• Green Line Type 9 Thread

  • Discussion relating to commuter rail, light rail, and subway operations of the MBTA.
Discussion relating to commuter rail, light rail, and subway operations of the MBTA.

Moderators: CRail, sery2831

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  by WatertownCarBarn
 
Thought I saw one of them in the BC yard Tuesday afternoon.
Surprised they would be out on the B line, testing perhaps.
  by Patrick Boylan
 
"24 new Green Line cars are being partially built in Spain, then shipped to upstate New York for final assembly. They’re expected to last 25 years and cost the T about $118 million"
I hope that's not accurate. Do they really cost $4.9 million per car?
  by The EGE
 
That's about the going rate for LRVs in the US these days - 4 to 5 million a pop. The Type 9s are probably slightly on the high side because it's a small custom order.
  by chickenpotpie
 
Since 2005
  by The EGE
 
January 2005.
  by Tom6921
 
Can a Type 9 run with older equipment?
  by MBTA3247
 
No, other than being dragged or pushed dead-in-tow.
  by CRail
 
It is expected that they will work with Type 10s.
  by diburning
 
Jordan King has posted a video of the inaugural ride

https://www.youtube.com/watch?v=InrUrnUtdsU" onclick="window.open(this.href);return false;

So, I guess it has the text-to-speech Crystal voice, and the same doorbell-sounding ding-dong chimes as the blue line. Also, for those interested, the skirts are back.
  by Yellowspoon
 
I have taken three rides on the new Green Line Type-9 cars. I believe there is a design flaw with these cars that significantly increases dwell time at stations.

In 1959, Riverside patrons could make it to Park Steet in 35 minutes. In 2019, the scheduled time from Riverside to Park Street is now 46 minutes, 30% longer than 1959. It is my estimationi that the new Type-9 cars will add an additional three minutes to that time making it 49 minutes, 40% longer than sixty years ago.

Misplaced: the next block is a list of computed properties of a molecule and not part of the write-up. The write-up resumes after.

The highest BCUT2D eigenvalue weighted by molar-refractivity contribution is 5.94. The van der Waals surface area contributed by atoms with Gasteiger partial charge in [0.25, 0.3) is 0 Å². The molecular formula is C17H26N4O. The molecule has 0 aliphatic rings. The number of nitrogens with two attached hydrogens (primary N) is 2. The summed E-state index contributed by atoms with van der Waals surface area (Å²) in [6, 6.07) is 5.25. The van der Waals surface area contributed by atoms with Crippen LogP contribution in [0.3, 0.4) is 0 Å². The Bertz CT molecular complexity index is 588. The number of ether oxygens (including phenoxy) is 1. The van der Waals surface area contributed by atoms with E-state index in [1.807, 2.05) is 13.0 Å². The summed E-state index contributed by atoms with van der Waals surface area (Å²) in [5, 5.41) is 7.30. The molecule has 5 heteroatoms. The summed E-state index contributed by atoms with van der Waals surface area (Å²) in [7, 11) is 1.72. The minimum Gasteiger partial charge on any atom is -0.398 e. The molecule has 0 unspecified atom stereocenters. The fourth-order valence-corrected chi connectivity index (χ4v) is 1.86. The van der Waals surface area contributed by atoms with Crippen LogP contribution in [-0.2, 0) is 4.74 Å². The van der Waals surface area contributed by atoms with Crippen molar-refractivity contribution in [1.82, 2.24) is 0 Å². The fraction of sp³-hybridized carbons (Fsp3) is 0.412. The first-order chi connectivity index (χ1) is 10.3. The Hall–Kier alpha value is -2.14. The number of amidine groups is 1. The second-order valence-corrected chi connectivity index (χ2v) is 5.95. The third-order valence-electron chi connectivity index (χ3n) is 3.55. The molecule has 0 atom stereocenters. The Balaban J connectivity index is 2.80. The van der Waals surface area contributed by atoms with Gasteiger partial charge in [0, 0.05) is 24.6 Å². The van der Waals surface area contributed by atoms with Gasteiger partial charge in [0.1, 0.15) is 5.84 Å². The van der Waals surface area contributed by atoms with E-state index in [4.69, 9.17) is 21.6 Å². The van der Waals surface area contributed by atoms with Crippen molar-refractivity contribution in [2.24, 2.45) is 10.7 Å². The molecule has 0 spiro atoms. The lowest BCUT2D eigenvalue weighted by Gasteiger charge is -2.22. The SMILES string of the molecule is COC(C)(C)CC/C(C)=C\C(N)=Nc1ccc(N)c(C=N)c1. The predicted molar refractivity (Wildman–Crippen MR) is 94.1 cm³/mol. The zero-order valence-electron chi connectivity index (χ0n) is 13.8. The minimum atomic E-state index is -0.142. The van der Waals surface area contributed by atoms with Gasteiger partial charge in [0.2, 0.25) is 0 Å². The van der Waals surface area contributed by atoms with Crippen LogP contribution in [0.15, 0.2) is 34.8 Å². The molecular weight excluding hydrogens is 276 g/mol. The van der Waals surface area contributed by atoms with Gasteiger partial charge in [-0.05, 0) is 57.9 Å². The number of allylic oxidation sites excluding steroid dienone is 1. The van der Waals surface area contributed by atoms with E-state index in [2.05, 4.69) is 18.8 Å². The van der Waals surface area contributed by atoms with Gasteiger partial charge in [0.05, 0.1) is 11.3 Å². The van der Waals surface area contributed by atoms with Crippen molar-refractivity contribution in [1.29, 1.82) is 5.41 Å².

The Type 9s-come with a new feature: a mirror on the right-front door that folds flat against the car when the doors are closed. When the train comes to a stop and the operator hits the switch to open the doors, the mirror takes 4-to-5 seconds to unfold. Only after the mirror has unfolded, does the front door begin to open. Now, I can hear some of you saying something sarcastic, like "What's the big deal with 4-to-5 seconds". Oh, did I mention that it also takes 4-to-5 seconds to fold up after the doors are completely closed. THE TRAIN WILL NOT MOVE UNTIL THE MIRROR IS FOLDED FLAT AGAINST THE DOOR. So that's nine additonal seconds at each stop. There are 18 stops between Park Street and Riverside, and all those seconds add up to about three minutes. On Monday, 28-JAN-19, car 3900 left Park Street at 11:08 and arrived at Riverside at 11:57, 49 minutes later. That's 14 minutes longer than the old PCCs back in 1959. If we put that into dollars, at 28 minutes a day, even at minimum wage, that's $25 worth of peoples time ever week.

I invite you to read this article about New York's subways that appeared in the Wall Street Journal on 22-SEP-18. NYCTA goes out of its way to shave seconds from every subway ride. My criticism is that the MBTA doesn't care about minutes, let alone seconds.

https://www.wsj.com/articles/new-york-c ... 1537544194" onclick="window.open(this.href);return false;
Last edited by Yellowspoon on Tue Feb 12, 2019 9:45 am, edited 1 time in total.
  by Arlington
 
^ I suspect that I'll agree once I've seen it in action too. Definitely something we don't want on the Type 10s.
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